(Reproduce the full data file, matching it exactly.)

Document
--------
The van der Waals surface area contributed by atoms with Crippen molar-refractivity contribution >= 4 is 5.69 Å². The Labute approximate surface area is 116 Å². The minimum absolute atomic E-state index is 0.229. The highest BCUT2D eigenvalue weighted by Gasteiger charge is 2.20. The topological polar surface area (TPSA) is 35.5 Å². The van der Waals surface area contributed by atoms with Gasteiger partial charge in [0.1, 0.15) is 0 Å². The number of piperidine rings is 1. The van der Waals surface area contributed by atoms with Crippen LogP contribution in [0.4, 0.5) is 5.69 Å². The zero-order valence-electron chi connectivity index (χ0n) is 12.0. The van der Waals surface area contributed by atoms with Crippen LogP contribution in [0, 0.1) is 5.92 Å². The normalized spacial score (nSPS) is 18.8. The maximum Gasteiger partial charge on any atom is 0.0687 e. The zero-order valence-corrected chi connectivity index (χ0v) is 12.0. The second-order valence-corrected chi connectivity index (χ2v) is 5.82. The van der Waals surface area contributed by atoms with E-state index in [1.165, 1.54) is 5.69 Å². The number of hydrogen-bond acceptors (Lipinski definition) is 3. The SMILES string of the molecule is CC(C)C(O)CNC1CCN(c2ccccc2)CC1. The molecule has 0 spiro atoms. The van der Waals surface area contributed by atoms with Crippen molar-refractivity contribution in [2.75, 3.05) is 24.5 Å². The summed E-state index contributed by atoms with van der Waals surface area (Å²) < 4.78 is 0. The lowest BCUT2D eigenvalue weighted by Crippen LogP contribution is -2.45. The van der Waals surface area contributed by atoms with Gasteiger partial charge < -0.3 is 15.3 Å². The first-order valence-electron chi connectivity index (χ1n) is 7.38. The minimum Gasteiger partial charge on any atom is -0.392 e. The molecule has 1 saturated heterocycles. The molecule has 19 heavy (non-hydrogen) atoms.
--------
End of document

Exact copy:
The van der Waals surface area contributed by atoms with Crippen molar-refractivity contribution >= 4 is 5.69 Å². The Labute approximate surface area is 116 Å². The minimum absolute atomic E-state index is 0.229. The highest BCUT2D eigenvalue weighted by Gasteiger charge is 2.20. The topological polar surface area (TPSA) is 35.5 Å². The van der Waals surface area contributed by atoms with Gasteiger partial charge in [0.1, 0.15) is 0 Å². The number of piperidine rings is 1. The van der Waals surface area contributed by atoms with Crippen LogP contribution in [0.4, 0.5) is 5.69 Å². The zero-order valence-electron chi connectivity index (χ0n) is 12.0. The van der Waals surface area contributed by atoms with Crippen LogP contribution in [0, 0.1) is 5.92 Å². The normalized spacial score (nSPS) is 18.8. The maximum Gasteiger partial charge on any atom is 0.0687 e. The zero-order valence-corrected chi connectivity index (χ0v) is 12.0. The second-order valence-corrected chi connectivity index (χ2v) is 5.82. The van der Waals surface area contributed by atoms with E-state index in [1.165, 1.54) is 5.69 Å². The number of hydrogen-bond acceptors (Lipinski definition) is 3. The SMILES string of the molecule is CC(C)C(O)CNC1CCN(c2ccccc2)CC1. The molecule has 0 spiro atoms. The van der Waals surface area contributed by atoms with Crippen molar-refractivity contribution in [2.75, 3.05) is 24.5 Å². The summed E-state index contributed by atoms with van der Waals surface area (Å²) < 4.78 is 0. The lowest BCUT2D eigenvalue weighted by Crippen LogP contribution is -2.45. The van der Waals surface area contributed by atoms with Gasteiger partial charge < -0.3 is 15.3 Å². The first-order valence-electron chi connectivity index (χ1n) is 7.38. The minimum Gasteiger partial charge on any atom is -0.392 e. The molecule has 1 saturated heterocycles. The molecule has 19 heavy (non-hydrogen) atoms.